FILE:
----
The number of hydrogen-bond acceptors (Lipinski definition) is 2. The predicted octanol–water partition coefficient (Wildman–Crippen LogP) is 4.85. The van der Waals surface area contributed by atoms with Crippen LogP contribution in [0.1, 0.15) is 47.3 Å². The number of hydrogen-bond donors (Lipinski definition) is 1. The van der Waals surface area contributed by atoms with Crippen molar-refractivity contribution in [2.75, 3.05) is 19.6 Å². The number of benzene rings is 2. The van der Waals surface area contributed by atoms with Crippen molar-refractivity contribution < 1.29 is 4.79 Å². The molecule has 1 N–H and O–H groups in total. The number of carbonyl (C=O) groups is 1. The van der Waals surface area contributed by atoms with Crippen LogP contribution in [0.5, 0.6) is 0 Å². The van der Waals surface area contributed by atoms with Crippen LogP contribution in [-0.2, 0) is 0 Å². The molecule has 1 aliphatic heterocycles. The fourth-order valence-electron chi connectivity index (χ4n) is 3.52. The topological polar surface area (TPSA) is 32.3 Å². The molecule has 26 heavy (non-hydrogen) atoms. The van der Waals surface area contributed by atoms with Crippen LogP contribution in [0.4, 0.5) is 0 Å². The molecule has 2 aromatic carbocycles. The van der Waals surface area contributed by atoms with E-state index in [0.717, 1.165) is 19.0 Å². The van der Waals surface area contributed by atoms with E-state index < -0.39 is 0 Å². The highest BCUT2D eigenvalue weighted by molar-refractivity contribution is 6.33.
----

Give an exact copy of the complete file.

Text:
The number of hydrogen-bond acceptors (Lipinski definition) is 2. The predicted octanol–water partition coefficient (Wildman–Crippen LogP) is 4.85. The van der Waals surface area contributed by atoms with Crippen LogP contribution in [0.1, 0.15) is 47.3 Å². The number of hydrogen-bond donors (Lipinski definition) is 1. The van der Waals surface area contributed by atoms with Crippen molar-refractivity contribution in [2.75, 3.05) is 19.6 Å². The number of benzene rings is 2. The van der Waals surface area contributed by atoms with Crippen molar-refractivity contribution < 1.29 is 4.79 Å². The molecule has 1 N–H and O–H groups in total. The number of carbonyl (C=O) groups is 1. The van der Waals surface area contributed by atoms with Crippen LogP contribution in [0.5, 0.6) is 0 Å². The van der Waals surface area contributed by atoms with Crippen LogP contribution in [-0.2, 0) is 0 Å². The molecule has 1 aliphatic heterocycles. The fourth-order valence-electron chi connectivity index (χ4n) is 3.52. The topological polar surface area (TPSA) is 32.3 Å². The molecule has 26 heavy (non-hydrogen) atoms. The van der Waals surface area contributed by atoms with Crippen LogP contribution in [0.4, 0.5) is 0 Å². The molecule has 2 aromatic carbocycles. The van der Waals surface area contributed by atoms with E-state index in [0.717, 1.165) is 19.0 Å². The van der Waals surface area contributed by atoms with E-state index < -0.39 is 0 Å². The highest BCUT2D eigenvalue weighted by molar-refractivity contribution is 6.33.